The results of the legal survey and consultation confirmed that difficulties in securing
expert witnesses were experienced across the country and in a wide range of
specialisms. It also emerged that the shortages were not confined to medical experts but
to other allied professions in particular psychology and independent social workers.
The impact of the shortages was principally in creating delay although there were also
concerns about the quality of some expert evidence which appeared likely to be linked
to the shortages. The detrimental impact of delay is enshrined in statute and in
particular in relation to children under the age of three, where delay may have a direct
detrimental impact upon the success of future placement, the working group were
satisfied that the shortage of experts was likely in some cases to be harmful to children.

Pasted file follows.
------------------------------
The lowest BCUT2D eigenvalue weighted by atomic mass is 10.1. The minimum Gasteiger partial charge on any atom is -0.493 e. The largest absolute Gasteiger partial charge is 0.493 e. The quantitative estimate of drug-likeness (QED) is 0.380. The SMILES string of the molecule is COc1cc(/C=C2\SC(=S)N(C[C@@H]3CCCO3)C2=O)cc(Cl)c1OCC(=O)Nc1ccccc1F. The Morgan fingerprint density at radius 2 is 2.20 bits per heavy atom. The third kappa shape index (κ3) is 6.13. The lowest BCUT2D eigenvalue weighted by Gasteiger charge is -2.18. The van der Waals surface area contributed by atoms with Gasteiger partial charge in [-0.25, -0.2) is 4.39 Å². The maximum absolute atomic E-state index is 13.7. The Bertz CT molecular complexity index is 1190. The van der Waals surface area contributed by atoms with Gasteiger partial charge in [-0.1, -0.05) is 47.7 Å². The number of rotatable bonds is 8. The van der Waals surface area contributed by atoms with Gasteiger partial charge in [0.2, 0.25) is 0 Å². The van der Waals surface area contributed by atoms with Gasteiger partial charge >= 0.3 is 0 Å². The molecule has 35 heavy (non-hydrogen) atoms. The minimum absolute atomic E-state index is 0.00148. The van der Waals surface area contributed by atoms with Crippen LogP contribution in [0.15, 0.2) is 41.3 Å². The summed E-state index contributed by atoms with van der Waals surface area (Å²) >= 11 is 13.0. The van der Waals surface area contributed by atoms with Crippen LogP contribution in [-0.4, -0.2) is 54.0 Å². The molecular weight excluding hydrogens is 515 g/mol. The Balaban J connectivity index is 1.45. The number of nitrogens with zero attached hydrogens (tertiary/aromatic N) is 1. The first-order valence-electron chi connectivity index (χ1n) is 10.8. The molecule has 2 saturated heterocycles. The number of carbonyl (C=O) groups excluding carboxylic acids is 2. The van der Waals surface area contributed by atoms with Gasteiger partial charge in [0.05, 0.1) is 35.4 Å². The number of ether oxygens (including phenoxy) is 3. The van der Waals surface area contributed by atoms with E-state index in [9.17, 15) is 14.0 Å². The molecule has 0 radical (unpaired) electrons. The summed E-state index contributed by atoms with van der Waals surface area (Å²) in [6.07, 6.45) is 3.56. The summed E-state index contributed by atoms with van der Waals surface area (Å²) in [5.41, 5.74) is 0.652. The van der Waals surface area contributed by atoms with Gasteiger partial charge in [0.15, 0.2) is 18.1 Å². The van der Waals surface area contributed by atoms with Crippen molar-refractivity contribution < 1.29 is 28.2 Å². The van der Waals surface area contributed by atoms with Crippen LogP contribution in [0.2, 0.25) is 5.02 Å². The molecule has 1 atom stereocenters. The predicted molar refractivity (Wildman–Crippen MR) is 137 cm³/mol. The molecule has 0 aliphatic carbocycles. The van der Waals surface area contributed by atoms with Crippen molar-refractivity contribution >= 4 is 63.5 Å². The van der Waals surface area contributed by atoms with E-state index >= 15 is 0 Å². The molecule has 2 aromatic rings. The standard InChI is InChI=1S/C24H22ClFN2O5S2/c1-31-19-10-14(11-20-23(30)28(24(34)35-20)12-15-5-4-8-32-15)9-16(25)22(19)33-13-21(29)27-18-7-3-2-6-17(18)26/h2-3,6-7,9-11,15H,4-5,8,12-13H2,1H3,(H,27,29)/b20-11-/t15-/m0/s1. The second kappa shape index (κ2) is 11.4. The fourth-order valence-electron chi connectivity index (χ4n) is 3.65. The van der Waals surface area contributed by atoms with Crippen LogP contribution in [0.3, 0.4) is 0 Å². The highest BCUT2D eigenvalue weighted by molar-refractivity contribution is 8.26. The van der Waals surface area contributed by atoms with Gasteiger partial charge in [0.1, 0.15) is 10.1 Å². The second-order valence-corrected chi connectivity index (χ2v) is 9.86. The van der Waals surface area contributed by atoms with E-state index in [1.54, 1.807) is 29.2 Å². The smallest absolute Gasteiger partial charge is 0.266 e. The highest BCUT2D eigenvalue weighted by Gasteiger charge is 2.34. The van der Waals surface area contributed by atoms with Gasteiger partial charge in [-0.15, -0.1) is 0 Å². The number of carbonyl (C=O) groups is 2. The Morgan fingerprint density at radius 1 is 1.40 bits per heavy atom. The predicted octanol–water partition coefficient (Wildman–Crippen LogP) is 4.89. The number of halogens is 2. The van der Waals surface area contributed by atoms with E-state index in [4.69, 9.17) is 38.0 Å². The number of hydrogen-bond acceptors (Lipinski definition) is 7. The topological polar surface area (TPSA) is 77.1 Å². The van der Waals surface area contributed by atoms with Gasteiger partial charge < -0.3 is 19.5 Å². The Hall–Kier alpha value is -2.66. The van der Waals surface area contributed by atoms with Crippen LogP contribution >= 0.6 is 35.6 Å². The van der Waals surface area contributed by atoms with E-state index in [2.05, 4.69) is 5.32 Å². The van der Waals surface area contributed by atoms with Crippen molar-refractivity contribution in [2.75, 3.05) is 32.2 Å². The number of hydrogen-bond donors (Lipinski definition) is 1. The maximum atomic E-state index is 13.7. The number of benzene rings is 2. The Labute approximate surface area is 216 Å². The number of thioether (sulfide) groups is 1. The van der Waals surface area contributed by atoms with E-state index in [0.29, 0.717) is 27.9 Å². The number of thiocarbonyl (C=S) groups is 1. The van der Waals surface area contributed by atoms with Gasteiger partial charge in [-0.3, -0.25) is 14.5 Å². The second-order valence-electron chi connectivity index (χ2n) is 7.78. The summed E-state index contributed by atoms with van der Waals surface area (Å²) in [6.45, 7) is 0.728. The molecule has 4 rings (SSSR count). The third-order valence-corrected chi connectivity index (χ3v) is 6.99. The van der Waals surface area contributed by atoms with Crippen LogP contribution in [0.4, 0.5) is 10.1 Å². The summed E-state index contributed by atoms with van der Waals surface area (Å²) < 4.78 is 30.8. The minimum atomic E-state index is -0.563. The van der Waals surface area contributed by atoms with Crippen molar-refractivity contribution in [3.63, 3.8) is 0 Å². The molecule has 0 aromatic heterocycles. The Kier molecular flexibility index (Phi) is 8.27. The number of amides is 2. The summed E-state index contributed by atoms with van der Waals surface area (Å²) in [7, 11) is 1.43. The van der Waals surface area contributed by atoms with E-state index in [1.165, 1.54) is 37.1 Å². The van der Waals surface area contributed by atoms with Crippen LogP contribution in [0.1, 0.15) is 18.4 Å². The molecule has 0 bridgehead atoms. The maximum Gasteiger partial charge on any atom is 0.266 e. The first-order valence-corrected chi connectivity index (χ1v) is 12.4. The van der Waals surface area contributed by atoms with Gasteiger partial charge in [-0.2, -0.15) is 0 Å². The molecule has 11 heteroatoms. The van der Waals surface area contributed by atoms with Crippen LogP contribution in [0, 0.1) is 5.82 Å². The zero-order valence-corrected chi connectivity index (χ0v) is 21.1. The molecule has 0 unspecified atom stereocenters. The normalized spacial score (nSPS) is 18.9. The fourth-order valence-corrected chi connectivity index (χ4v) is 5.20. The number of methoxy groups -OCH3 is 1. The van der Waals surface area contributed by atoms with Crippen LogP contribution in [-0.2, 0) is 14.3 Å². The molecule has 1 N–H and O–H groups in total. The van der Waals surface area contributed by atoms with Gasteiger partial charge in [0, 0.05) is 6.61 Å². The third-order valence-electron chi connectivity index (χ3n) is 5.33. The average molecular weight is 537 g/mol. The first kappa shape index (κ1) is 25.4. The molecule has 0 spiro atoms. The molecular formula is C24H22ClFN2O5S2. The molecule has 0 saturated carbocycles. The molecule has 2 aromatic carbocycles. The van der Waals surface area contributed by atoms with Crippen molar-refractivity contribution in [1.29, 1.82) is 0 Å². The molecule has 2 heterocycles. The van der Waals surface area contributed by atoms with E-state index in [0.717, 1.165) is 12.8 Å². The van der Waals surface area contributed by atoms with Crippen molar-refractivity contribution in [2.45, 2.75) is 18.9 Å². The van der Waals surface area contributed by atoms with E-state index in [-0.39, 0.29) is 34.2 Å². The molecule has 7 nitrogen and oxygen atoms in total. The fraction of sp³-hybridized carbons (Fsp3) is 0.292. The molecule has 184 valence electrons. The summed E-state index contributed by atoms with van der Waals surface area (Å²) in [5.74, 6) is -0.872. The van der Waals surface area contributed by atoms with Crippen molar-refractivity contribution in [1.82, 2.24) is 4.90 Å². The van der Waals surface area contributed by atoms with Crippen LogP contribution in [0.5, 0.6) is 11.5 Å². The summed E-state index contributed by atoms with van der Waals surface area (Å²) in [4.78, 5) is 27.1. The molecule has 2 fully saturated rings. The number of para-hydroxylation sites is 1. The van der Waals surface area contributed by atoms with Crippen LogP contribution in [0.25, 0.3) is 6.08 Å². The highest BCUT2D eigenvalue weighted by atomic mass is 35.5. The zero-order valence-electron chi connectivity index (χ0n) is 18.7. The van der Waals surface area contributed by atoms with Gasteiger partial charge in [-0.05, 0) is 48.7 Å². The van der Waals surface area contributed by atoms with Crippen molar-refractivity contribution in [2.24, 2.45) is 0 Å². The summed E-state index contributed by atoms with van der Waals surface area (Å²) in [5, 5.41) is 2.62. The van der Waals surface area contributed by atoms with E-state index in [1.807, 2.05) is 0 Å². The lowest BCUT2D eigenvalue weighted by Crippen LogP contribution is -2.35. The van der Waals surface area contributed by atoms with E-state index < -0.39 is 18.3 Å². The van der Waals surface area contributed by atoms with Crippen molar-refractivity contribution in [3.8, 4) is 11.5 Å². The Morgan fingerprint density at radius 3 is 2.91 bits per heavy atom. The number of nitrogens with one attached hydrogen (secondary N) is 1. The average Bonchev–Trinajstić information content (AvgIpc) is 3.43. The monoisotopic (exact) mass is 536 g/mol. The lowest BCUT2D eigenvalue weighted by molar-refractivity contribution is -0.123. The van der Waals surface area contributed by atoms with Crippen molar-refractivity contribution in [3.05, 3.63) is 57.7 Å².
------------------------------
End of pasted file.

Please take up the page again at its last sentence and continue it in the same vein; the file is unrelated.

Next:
The main shortages identified were:-
a. Child and Family Psychiatrists and Psychologists
c. Radiologist and Neuroradiologists
- The results of the medical survey and consultation supported the conclusion that the
pool of experts, in particular in some areas of specialism, was diminishing and a
combination of factors was causing those who had previously reported to cease
reporting and were acting as a disincentive to senior registrars or consultants
considering taking on expert work in the future.